During the past 2 years, OpenTelemetry has emerged as the new open source observability standard and has become the 2nd most popular project in CNCF.
While more and more companies are adopting OpenTelemetry for their observability use cases, a reference Demo application for OpenTelemetry has become a necessity for evaluation, PoC, validation purposes.
The good news is that the OpenTelemetry community has recently announced the official OpenTelemetry Demo became General Available. This demo showcases an end-to-end distributed system instrumented with 100% OpenTelemetry Traces and Metrics. This demo not only provides a robust sample application for developers to use in learning OpenTelemetry, it also demonstrates the capabilities of OpenTelemetry in terms of Auto/Manual instrumentation, custom span, context propagation and so on. From the very beginning, the OpenTelemetry Demo was designed to adopt the “bring your own backend” concept, this allows developers to test how to easily send OpenTelemetry data to Observability backends and to explore the leverage the best of the Observability backends to explore the data.
In this post, you will see how easy it is to set up the official OpenTelemetry Demo to work with Elastic, and how to explore OpenTelemetry traces, metrics and logs with Elastic.
Elastic OpenTelemetry integrations allow you to reuse your existing OpenTelemetry instrumentation to quickly analyze distributed traces and metrics to help you monitor business KPIs and technical components with the Elastic Stack.
Elastic provides OpenTelemetry integration since version 7.7(released in July 2020) and Elastic APM server natively supports the OpenTelemetry protocol, providing official Elastic OpenTelemetry exporters for traces, metrics and logs.
Here are the steps to set up the demo with Elastic
git clone https://github.com/open-telemetry/opentelemetry-demo.git cd opentelemetry-demo/
Follow Elastic APM Quick start guide to configure the APM integration, then from Kibana go to Integration → APM → OpenTelemetry, make sure to note the values in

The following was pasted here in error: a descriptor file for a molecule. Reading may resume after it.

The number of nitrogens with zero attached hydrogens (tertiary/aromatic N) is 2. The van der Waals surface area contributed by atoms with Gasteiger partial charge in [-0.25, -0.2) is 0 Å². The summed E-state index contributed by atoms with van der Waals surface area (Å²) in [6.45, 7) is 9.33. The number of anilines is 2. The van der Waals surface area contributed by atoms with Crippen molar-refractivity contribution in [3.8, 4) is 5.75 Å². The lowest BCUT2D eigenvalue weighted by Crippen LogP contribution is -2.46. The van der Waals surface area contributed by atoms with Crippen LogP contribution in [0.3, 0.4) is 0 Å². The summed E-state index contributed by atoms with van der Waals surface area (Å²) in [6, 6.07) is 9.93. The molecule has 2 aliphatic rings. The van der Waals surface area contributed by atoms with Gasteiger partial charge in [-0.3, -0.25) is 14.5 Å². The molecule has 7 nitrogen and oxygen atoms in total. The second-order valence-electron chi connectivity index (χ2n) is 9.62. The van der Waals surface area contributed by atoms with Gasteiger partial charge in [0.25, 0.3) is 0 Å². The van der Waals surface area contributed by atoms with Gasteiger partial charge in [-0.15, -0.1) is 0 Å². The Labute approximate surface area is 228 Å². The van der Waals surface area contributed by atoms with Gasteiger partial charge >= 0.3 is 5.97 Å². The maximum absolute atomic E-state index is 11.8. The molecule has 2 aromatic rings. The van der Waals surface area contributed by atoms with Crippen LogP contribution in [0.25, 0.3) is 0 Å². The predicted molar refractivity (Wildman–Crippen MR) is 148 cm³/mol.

OTEL_EXPORTER_HEADERS which are required to configure the OpenTelemetry Collector in the next step.
Go back to the OpenTelemetry Demo project that you previously cloned, vendor specific settings can be written in
Copy the follow snippet to the file, and adjust the token and endpoint values with those you noted in the previous step:
OTEL_EXPORTER_HEADERS (just use the token value without Authentication Header) and
OTEL_EXPORTER_OTLP_ENDPOINT (without https)
extensions: bearertokenauth/client: token: "YOUR_TOKEN" receivers: otlp: protocols: grpc: http: hostmetrics: collection_interval: 10s scrapers: load: memory: network: exporters: otlp/elastic: endpoint: "YOUR_ENDPOINT" auth: authenticator: bearertokenauth/client processors: resource: attributes: - key: deployment.environment action: insert value: production service: extensions: [bearertokenauth/client] pipelines: traces: receivers: [otlp] processors: [resource] exporters: [otlp/elastic] metrics: receivers: [otlp,hostmetrics] processors: [resource] exporters: [otlp/elastic] logs: receivers: [otlp] processors: [resource] exporters: [otlp/elastic]
As you can see in the code snippet above, we use a resource processor to add
deployment.environment to the OpenTelemetry data (this will help us to configure the service visibility with Kibana spaces). We also export traces, metrics and logs using the